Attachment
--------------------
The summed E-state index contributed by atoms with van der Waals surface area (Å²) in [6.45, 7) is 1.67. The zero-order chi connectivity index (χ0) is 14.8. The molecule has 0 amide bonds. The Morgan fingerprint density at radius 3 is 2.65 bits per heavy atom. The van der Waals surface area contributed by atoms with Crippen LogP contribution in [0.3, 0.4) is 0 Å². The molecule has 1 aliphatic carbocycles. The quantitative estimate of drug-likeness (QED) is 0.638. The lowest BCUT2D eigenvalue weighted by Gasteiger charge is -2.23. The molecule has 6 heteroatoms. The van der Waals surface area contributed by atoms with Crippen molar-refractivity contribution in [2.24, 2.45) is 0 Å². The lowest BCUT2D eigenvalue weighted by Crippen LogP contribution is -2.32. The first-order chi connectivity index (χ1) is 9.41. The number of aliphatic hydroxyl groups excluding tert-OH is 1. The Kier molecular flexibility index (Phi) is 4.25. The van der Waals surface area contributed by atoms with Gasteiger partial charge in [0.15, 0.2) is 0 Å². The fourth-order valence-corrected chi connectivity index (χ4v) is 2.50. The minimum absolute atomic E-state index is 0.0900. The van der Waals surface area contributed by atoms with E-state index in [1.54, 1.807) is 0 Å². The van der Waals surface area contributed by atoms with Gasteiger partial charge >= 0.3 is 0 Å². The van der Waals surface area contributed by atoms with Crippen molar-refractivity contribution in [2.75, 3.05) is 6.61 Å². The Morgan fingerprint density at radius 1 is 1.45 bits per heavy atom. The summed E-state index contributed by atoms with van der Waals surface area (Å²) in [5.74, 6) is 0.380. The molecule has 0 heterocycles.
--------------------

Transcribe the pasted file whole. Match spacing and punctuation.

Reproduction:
The summed E-state index contributed by atoms with van der Waals surface area (Å²) in [6.45, 7) is 1.67. The zero-order chi connectivity index (χ0) is 14.8. The molecule has 0 amide bonds. The Morgan fingerprint density at radius 3 is 2.65 bits per heavy atom. The van der Waals surface area contributed by atoms with Crippen LogP contribution in [0.3, 0.4) is 0 Å². The molecule has 1 aliphatic carbocycles. The quantitative estimate of drug-likeness (QED) is 0.638. The lowest BCUT2D eigenvalue weighted by Gasteiger charge is -2.23. The molecule has 6 heteroatoms. The van der Waals surface area contributed by atoms with Crippen molar-refractivity contribution in [2.24, 2.45) is 0 Å². The lowest BCUT2D eigenvalue weighted by Crippen LogP contribution is -2.32. The first-order chi connectivity index (χ1) is 9.41. The number of aliphatic hydroxyl groups excluding tert-OH is 1. The Kier molecular flexibility index (Phi) is 4.25. The van der Waals surface area contributed by atoms with Gasteiger partial charge in [0.15, 0.2) is 0 Å². The fourth-order valence-corrected chi connectivity index (χ4v) is 2.50. The minimum absolute atomic E-state index is 0.0900. The van der Waals surface area contributed by atoms with E-state index in [1.54, 1.807) is 0 Å². The van der Waals surface area contributed by atoms with Gasteiger partial charge >= 0.3 is 0 Å². The van der Waals surface area contributed by atoms with Crippen molar-refractivity contribution in [2.75, 3.05) is 6.61 Å². The Morgan fingerprint density at radius 1 is 1.45 bits per heavy atom. The summed E-state index contributed by atoms with van der Waals surface area (Å²) in [5.74, 6) is 0.380. The molecule has 0 heterocycles.